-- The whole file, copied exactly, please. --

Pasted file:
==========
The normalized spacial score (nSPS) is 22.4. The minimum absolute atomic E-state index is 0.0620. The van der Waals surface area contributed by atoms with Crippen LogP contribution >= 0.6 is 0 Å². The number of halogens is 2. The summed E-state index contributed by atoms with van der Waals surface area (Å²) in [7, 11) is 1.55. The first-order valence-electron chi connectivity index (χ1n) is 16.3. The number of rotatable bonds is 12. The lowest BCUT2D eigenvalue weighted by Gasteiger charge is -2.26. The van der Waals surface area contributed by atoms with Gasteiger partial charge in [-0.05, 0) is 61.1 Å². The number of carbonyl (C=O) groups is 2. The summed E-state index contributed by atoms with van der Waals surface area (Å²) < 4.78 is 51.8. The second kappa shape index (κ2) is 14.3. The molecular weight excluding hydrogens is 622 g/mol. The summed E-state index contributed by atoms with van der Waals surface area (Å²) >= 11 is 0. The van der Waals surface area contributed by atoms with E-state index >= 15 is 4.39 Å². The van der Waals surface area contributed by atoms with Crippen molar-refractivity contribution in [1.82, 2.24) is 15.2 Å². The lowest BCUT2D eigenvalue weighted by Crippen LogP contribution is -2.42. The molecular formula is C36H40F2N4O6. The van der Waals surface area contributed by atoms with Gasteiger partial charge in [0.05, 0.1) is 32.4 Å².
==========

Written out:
The normalized spacial score (nSPS) is 22.4. The minimum absolute atomic E-state index is 0.0620. The van der Waals surface area contributed by atoms with Crippen LogP contribution >= 0.6 is 0 Å². The number of halogens is 2. The summed E-state index contributed by atoms with van der Waals surface area (Å²) in [7, 11) is 1.55. The first-order valence-electron chi connectivity index (χ1n) is 16.3. The number of rotatable bonds is 12. The lowest BCUT2D eigenvalue weighted by Gasteiger charge is -2.26. The van der Waals surface area contributed by atoms with Gasteiger partial charge in [-0.05, 0) is 61.1 Å². The number of carbonyl (C=O) groups is 2. The summed E-state index contributed by atoms with van der Waals surface area (Å²) < 4.78 is 51.8. The second kappa shape index (κ2) is 14.3. The molecular weight excluding hydrogens is 622 g/mol. The summed E-state index contributed by atoms with van der Waals surface area (Å²) >= 11 is 0. The van der Waals surface area contributed by atoms with E-state index >= 15 is 4.39 Å². The van der Waals surface area contributed by atoms with Crippen molar-refractivity contribution in [1.82, 2.24) is 15.2 Å². The lowest BCUT2D eigenvalue weighted by Crippen LogP contribution is -2.42. The molecular formula is C36H40F2N4O6. The van der Waals surface area contributed by atoms with Gasteiger partial charge in [0.05, 0.1) is 32.4 Å².